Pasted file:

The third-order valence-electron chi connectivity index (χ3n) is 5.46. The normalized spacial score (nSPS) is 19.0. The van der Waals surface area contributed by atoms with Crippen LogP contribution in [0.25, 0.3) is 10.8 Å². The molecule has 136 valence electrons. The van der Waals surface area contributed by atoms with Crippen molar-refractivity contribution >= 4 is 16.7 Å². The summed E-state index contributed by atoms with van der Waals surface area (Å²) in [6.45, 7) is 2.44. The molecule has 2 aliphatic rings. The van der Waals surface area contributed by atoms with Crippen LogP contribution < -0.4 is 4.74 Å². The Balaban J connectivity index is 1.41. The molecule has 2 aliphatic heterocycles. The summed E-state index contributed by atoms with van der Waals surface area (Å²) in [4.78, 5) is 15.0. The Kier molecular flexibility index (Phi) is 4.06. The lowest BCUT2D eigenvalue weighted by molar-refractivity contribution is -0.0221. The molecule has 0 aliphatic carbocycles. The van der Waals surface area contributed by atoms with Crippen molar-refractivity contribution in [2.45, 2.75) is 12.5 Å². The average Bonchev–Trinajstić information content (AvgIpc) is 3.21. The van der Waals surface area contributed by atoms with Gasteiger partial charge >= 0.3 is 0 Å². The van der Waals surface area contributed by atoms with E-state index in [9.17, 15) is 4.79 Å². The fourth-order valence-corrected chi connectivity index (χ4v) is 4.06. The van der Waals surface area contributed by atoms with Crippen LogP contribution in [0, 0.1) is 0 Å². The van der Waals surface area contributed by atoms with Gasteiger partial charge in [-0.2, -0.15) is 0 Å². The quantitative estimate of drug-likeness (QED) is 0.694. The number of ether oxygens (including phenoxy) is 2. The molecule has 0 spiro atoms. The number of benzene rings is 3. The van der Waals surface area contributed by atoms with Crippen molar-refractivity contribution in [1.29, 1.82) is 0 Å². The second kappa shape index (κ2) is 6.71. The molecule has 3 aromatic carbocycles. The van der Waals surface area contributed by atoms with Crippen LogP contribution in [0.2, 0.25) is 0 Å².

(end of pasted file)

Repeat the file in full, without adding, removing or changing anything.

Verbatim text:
The third-order valence-electron chi connectivity index (χ3n) is 5.46. The normalized spacial score (nSPS) is 19.0. The van der Waals surface area contributed by atoms with Crippen LogP contribution in [0.25, 0.3) is 10.8 Å². The molecule has 136 valence electrons. The van der Waals surface area contributed by atoms with Crippen molar-refractivity contribution >= 4 is 16.7 Å². The summed E-state index contributed by atoms with van der Waals surface area (Å²) in [6.45, 7) is 2.44. The molecule has 2 aliphatic rings. The van der Waals surface area contributed by atoms with Crippen LogP contribution < -0.4 is 4.74 Å². The Balaban J connectivity index is 1.41. The molecule has 2 aliphatic heterocycles. The summed E-state index contributed by atoms with van der Waals surface area (Å²) in [4.78, 5) is 15.0. The Kier molecular flexibility index (Phi) is 4.06. The lowest BCUT2D eigenvalue weighted by molar-refractivity contribution is -0.0221. The molecule has 0 aliphatic carbocycles. The van der Waals surface area contributed by atoms with Crippen molar-refractivity contribution in [2.45, 2.75) is 12.5 Å². The average Bonchev–Trinajstić information content (AvgIpc) is 3.21. The van der Waals surface area contributed by atoms with Gasteiger partial charge >= 0.3 is 0 Å². The van der Waals surface area contributed by atoms with E-state index in [9.17, 15) is 4.79 Å². The fourth-order valence-corrected chi connectivity index (χ4v) is 4.06. The van der Waals surface area contributed by atoms with Crippen LogP contribution in [0, 0.1) is 0 Å². The van der Waals surface area contributed by atoms with Gasteiger partial charge in [-0.2, -0.15) is 0 Å². The quantitative estimate of drug-likeness (QED) is 0.694. The number of ether oxygens (including phenoxy) is 2. The molecule has 0 spiro atoms. The number of benzene rings is 3. The van der Waals surface area contributed by atoms with Crippen molar-refractivity contribution in [1.29, 1.82) is 0 Å². The second kappa shape index (κ2) is 6.71. The molecule has 3 aromatic carbocycles. The van der Waals surface area contributed by atoms with Crippen LogP contribution in [0.2, 0.25) is 0 Å².